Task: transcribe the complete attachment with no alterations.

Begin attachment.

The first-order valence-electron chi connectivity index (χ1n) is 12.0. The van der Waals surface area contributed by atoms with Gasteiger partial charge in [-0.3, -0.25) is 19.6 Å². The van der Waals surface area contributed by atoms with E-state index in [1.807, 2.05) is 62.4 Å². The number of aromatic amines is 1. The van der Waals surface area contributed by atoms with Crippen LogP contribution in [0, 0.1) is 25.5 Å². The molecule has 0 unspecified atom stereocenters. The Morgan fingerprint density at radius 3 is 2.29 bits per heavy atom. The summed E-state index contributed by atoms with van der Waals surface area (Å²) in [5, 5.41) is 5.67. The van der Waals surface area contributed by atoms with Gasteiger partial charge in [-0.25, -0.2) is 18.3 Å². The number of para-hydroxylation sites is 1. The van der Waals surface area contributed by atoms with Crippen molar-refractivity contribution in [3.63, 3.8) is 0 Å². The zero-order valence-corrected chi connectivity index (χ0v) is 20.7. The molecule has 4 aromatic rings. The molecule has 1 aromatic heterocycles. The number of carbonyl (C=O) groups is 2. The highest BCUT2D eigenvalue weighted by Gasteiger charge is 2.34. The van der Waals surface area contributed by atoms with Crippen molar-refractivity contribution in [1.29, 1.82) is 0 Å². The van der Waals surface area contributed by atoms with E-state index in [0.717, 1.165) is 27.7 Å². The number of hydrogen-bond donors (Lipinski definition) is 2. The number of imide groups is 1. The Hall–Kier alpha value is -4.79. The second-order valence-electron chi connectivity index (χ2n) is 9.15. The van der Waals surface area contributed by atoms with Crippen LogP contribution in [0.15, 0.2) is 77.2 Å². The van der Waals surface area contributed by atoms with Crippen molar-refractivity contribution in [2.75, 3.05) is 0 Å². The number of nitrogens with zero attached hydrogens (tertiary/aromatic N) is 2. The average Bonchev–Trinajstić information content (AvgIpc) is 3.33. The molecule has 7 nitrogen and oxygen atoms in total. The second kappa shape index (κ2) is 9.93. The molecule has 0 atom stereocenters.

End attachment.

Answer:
The first-order valence-electron chi connectivity index (χ1n) is 12.0. The van der Waals surface area contributed by atoms with Gasteiger partial charge in [-0.3, -0.25) is 19.6 Å². The van der Waals surface area contributed by atoms with E-state index in [1.807, 2.05) is 62.4 Å². The number of aromatic amines is 1. The van der Waals surface area contributed by atoms with Crippen LogP contribution in [0, 0.1) is 25.5 Å². The molecule has 0 unspecified atom stereocenters. The Morgan fingerprint density at radius 3 is 2.29 bits per heavy atom. The summed E-state index contributed by atoms with van der Waals surface area (Å²) in [5, 5.41) is 5.67. The van der Waals surface area contributed by atoms with Gasteiger partial charge in [-0.25, -0.2) is 18.3 Å². The number of para-hydroxylation sites is 1. The van der Waals surface area contributed by atoms with Crippen molar-refractivity contribution in [3.63, 3.8) is 0 Å². The zero-order valence-corrected chi connectivity index (χ0v) is 20.7. The molecule has 4 aromatic rings. The molecule has 1 aromatic heterocycles. The number of carbonyl (C=O) groups is 2. The highest BCUT2D eigenvalue weighted by Gasteiger charge is 2.34. The van der Waals surface area contributed by atoms with Crippen molar-refractivity contribution in [1.29, 1.82) is 0 Å². The van der Waals surface area contributed by atoms with E-state index in [0.717, 1.165) is 27.7 Å². The number of hydrogen-bond donors (Lipinski definition) is 2. The number of imide groups is 1. The Hall–Kier alpha value is -4.79. The second-order valence-electron chi connectivity index (χ2n) is 9.15. The van der Waals surface area contributed by atoms with Crippen LogP contribution in [0.15, 0.2) is 77.2 Å². The van der Waals surface area contributed by atoms with Crippen molar-refractivity contribution in [2.75, 3.05) is 0 Å². The number of nitrogens with zero attached hydrogens (tertiary/aromatic N) is 2. The average Bonchev–Trinajstić information content (AvgIpc) is 3.33. The molecule has 7 nitrogen and oxygen atoms in total. The second kappa shape index (κ2) is 9.93. The molecule has 0 atom stereocenters.